From
    The raggedy edge.
    Posts
    782
    I thought that you assumed it was true for n=k+1 and you could only say it is true after you've proven it?

    In this case, I assumed it was true and worked through it. If it wasn't true I wouldn't have ended up with something that was divisible by 5 at the end.
    Follow Math Help Forum on Facebook and Google+

  11. #11
    Senior Member JaneBennet's Avatar
    Joined
    Dec 2007
    Posts
    293
    You don’t assume it is true for n=k+1. In proof by induction, you assume your formula is true for n=k, then prove it is true for n=k+1.

    Be careful what you can and cannot assume in proving something. In proof by contradiction, you assume that the result you want to prove is false, then show that this leads to a contradiction. However, you never assume what you want to prove is already true before proving it. This fallacy is called “begging the question”.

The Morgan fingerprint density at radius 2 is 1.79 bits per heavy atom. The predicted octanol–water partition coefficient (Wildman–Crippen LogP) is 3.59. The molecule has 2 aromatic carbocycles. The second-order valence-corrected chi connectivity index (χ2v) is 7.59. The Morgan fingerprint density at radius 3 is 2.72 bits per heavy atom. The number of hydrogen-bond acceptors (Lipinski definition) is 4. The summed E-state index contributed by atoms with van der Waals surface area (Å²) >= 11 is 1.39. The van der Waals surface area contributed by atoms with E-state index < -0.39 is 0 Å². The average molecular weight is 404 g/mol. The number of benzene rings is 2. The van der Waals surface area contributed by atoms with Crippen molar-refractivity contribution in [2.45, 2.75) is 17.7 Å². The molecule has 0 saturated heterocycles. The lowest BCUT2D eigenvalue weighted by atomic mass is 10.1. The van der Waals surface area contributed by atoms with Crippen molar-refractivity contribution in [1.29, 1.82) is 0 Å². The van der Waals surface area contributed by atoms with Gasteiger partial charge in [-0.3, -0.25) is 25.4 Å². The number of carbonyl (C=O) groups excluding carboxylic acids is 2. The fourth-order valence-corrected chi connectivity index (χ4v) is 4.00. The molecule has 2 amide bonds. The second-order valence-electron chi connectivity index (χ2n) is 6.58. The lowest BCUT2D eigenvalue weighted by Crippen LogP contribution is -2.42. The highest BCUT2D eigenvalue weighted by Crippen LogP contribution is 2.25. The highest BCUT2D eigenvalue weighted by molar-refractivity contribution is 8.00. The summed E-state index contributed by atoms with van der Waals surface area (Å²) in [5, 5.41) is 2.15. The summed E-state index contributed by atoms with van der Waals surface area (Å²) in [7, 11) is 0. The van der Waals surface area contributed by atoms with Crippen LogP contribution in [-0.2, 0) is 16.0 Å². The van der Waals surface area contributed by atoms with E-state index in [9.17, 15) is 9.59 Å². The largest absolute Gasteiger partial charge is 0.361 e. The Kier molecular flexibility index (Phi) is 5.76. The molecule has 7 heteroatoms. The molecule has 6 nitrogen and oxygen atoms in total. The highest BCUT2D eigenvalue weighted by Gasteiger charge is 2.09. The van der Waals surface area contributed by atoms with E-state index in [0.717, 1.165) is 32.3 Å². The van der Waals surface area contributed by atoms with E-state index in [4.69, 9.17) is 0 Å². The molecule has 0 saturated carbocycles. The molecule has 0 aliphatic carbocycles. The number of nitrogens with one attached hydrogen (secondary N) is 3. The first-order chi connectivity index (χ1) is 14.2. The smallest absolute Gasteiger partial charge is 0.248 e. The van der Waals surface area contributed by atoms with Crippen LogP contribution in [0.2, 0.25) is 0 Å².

Follow Math Help Forum on Facebook and Google+

  12. #12
    Super Member Showcase_22's Avatar
    Joined
    Sep 2006
    From
    The raggedy edge.
    Posts
    782
    ahhhh, I get it!

    However, you never assume what you want to prove is already true before proving it. This fallacy is called “begging the question”.
    So I was begging the question when I assumed it was true for n=k+1 ie. I assumed it was true before I had proven it.

    Well I won't make tha mistake again. Thankyou!
    Follow Math Help Forum on Facebook and Google+

Similar Math Help Forum Discussions

  1. Divisibility 11
    Posted in the Number Theory Forum
    Replies: 3
    Last Post: December 20th 2008, 02:41 AM
  2. Divisibility (gcd) 10
    Posted in the Number Theory Forum
    Replies: 1
    Last Post: December 19th 2008, 04:44 PM
  3. Divisibility (gcd) 9
    Posted in the Number Theory Forum
    Replies: 1
    Last Post: December 19th 2008, 01:12 PM
  4. Divisibility (gcd) 8
    Posted in the Number Theory Forum
    Replies: 4
    Last Post: December 19th 2008, 03:53 AM
  5. Divisibility
    Posted in the Number Theory Forum
    Replies: 1
    Last Post: December 14th 2008, 09:24 AM

Search Tags


/mathhelpforum @mathhelpforum